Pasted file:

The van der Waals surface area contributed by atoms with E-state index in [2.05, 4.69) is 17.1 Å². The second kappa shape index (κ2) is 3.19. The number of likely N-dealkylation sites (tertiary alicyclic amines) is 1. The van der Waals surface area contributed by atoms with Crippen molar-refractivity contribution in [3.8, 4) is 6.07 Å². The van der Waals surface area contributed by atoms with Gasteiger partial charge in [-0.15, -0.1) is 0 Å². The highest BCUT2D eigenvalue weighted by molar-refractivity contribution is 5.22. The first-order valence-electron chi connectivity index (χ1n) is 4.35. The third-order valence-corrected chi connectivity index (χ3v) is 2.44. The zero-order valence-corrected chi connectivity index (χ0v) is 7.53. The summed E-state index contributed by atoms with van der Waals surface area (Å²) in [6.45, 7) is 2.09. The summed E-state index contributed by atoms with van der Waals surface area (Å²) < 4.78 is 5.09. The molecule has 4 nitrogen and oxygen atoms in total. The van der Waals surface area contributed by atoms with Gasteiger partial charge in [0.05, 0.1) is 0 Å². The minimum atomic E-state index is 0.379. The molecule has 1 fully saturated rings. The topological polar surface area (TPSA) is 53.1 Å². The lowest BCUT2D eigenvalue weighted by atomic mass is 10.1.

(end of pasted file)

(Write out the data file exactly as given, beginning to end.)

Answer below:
The van der Waals surface area contributed by atoms with E-state index in [2.05, 4.69) is 17.1 Å². The second kappa shape index (κ2) is 3.19. The number of likely N-dealkylation sites (tertiary alicyclic amines) is 1. The van der Waals surface area contributed by atoms with Crippen molar-refractivity contribution in [3.8, 4) is 6.07 Å². The van der Waals surface area contributed by atoms with Gasteiger partial charge in [-0.15, -0.1) is 0 Å². The highest BCUT2D eigenvalue weighted by molar-refractivity contribution is 5.22. The first-order valence-electron chi connectivity index (χ1n) is 4.35. The third-order valence-corrected chi connectivity index (χ3v) is 2.44. The zero-order valence-corrected chi connectivity index (χ0v) is 7.53. The summed E-state index contributed by atoms with van der Waals surface area (Å²) in [6.45, 7) is 2.09. The summed E-state index contributed by atoms with van der Waals surface area (Å²) < 4.78 is 5.09. The molecule has 4 nitrogen and oxygen atoms in total. The van der Waals surface area contributed by atoms with Gasteiger partial charge in [0.05, 0.1) is 0 Å². The minimum atomic E-state index is 0.379. The molecule has 1 fully saturated rings. The topological polar surface area (TPSA) is 53.1 Å². The lowest BCUT2D eigenvalue weighted by atomic mass is 10.1.